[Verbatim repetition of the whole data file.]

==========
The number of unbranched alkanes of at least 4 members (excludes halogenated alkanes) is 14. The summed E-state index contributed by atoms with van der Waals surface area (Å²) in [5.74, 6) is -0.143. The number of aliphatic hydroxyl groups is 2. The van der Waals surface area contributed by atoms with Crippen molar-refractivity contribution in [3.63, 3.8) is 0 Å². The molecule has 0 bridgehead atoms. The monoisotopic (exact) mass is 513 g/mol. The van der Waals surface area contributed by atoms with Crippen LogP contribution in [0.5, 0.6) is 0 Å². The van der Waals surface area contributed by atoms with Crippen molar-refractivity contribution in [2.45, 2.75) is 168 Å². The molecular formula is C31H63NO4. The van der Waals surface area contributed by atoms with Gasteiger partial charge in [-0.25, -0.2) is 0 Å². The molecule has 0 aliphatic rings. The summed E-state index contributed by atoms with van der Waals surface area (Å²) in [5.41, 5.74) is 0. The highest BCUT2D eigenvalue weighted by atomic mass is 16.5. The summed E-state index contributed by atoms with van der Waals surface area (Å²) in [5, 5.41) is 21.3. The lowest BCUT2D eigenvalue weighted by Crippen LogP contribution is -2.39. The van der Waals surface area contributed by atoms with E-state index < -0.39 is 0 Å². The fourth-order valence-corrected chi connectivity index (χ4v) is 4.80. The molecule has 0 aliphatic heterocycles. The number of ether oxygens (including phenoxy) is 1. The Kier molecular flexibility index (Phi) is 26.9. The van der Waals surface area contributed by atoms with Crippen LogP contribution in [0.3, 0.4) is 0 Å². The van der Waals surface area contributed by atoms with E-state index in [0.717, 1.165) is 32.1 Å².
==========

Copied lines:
The number of unbranched alkanes of at least 4 members (excludes halogenated alkanes) is 14. The summed E-state index contributed by atoms with van der Waals surface area (Å²) in [5.74, 6) is -0.143. The number of aliphatic hydroxyl groups is 2. The van der Waals surface area contributed by atoms with Crippen molar-refractivity contribution in [3.63, 3.8) is 0 Å². The molecule has 0 bridgehead atoms. The monoisotopic (exact) mass is 513 g/mol. The van der Waals surface area contributed by atoms with Crippen LogP contribution in [0.5, 0.6) is 0 Å². The van der Waals surface area contributed by atoms with Crippen molar-refractivity contribution in [2.45, 2.75) is 168 Å². The molecular formula is C31H63NO4. The van der Waals surface area contributed by atoms with Gasteiger partial charge in [-0.25, -0.2) is 0 Å². The molecule has 0 aliphatic rings. The summed E-state index contributed by atoms with van der Waals surface area (Å²) in [5.41, 5.74) is 0. The highest BCUT2D eigenvalue weighted by atomic mass is 16.5. The summed E-state index contributed by atoms with van der Waals surface area (Å²) in [5, 5.41) is 21.3. The lowest BCUT2D eigenvalue weighted by Crippen LogP contribution is -2.39. The van der Waals surface area contributed by atoms with E-state index < -0.39 is 0 Å². The fourth-order valence-corrected chi connectivity index (χ4v) is 4.80. The molecule has 0 aliphatic heterocycles. The number of ether oxygens (including phenoxy) is 1. The Kier molecular flexibility index (Phi) is 26.9. The van der Waals surface area contributed by atoms with Crippen LogP contribution in [0.3, 0.4) is 0 Å². The van der Waals surface area contributed by atoms with E-state index in [0.717, 1.165) is 32.1 Å².